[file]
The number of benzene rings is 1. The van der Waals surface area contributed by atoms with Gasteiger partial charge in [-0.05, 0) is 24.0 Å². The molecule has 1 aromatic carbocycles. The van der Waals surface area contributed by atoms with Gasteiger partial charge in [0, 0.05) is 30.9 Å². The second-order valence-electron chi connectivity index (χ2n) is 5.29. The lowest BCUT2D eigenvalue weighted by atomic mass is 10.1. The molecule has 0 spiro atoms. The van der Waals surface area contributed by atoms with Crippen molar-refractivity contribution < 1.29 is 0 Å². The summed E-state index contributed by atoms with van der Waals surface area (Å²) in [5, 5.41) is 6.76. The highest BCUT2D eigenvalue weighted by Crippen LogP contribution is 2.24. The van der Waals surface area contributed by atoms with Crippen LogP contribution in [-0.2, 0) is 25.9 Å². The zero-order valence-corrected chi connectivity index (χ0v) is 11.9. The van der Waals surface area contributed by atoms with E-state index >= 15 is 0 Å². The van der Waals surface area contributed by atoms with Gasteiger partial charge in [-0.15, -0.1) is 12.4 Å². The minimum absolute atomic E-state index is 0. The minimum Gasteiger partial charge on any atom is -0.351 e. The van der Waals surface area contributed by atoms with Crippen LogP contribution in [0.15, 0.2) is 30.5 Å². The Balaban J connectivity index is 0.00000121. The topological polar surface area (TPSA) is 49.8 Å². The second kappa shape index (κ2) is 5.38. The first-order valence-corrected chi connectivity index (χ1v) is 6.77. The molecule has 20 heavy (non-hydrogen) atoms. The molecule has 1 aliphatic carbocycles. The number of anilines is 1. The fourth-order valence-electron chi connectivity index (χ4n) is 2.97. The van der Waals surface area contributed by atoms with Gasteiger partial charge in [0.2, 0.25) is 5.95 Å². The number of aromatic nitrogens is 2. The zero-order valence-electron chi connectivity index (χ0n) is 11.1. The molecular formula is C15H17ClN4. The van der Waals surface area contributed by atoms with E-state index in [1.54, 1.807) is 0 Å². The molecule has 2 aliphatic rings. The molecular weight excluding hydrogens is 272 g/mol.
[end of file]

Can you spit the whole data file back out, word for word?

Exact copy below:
The number of benzene rings is 1. The van der Waals surface area contributed by atoms with Gasteiger partial charge in [-0.05, 0) is 24.0 Å². The molecule has 1 aromatic carbocycles. The van der Waals surface area contributed by atoms with Gasteiger partial charge in [0, 0.05) is 30.9 Å². The second-order valence-electron chi connectivity index (χ2n) is 5.29. The lowest BCUT2D eigenvalue weighted by atomic mass is 10.1. The molecule has 0 spiro atoms. The van der Waals surface area contributed by atoms with Crippen molar-refractivity contribution < 1.29 is 0 Å². The summed E-state index contributed by atoms with van der Waals surface area (Å²) in [5, 5.41) is 6.76. The highest BCUT2D eigenvalue weighted by Crippen LogP contribution is 2.24. The van der Waals surface area contributed by atoms with Crippen LogP contribution in [-0.2, 0) is 25.9 Å². The zero-order valence-corrected chi connectivity index (χ0v) is 11.9. The van der Waals surface area contributed by atoms with E-state index >= 15 is 0 Å². The van der Waals surface area contributed by atoms with Gasteiger partial charge in [-0.15, -0.1) is 12.4 Å². The minimum absolute atomic E-state index is 0. The minimum Gasteiger partial charge on any atom is -0.351 e. The van der Waals surface area contributed by atoms with Crippen LogP contribution in [0.15, 0.2) is 30.5 Å². The Balaban J connectivity index is 0.00000121. The topological polar surface area (TPSA) is 49.8 Å². The second kappa shape index (κ2) is 5.38. The first-order valence-corrected chi connectivity index (χ1v) is 6.77. The molecule has 20 heavy (non-hydrogen) atoms. The molecule has 1 aliphatic carbocycles. The number of anilines is 1. The fourth-order valence-electron chi connectivity index (χ4n) is 2.97. The van der Waals surface area contributed by atoms with Gasteiger partial charge in [0.2, 0.25) is 5.95 Å². The number of aromatic nitrogens is 2. The zero-order valence-electron chi connectivity index (χ0n) is 11.1. The molecular formula is C15H17ClN4. The van der Waals surface area contributed by atoms with E-state index in [1.54, 1.807) is 0 Å². The molecule has 2 aliphatic rings. The molecular weight excluding hydrogens is 272 g/mol.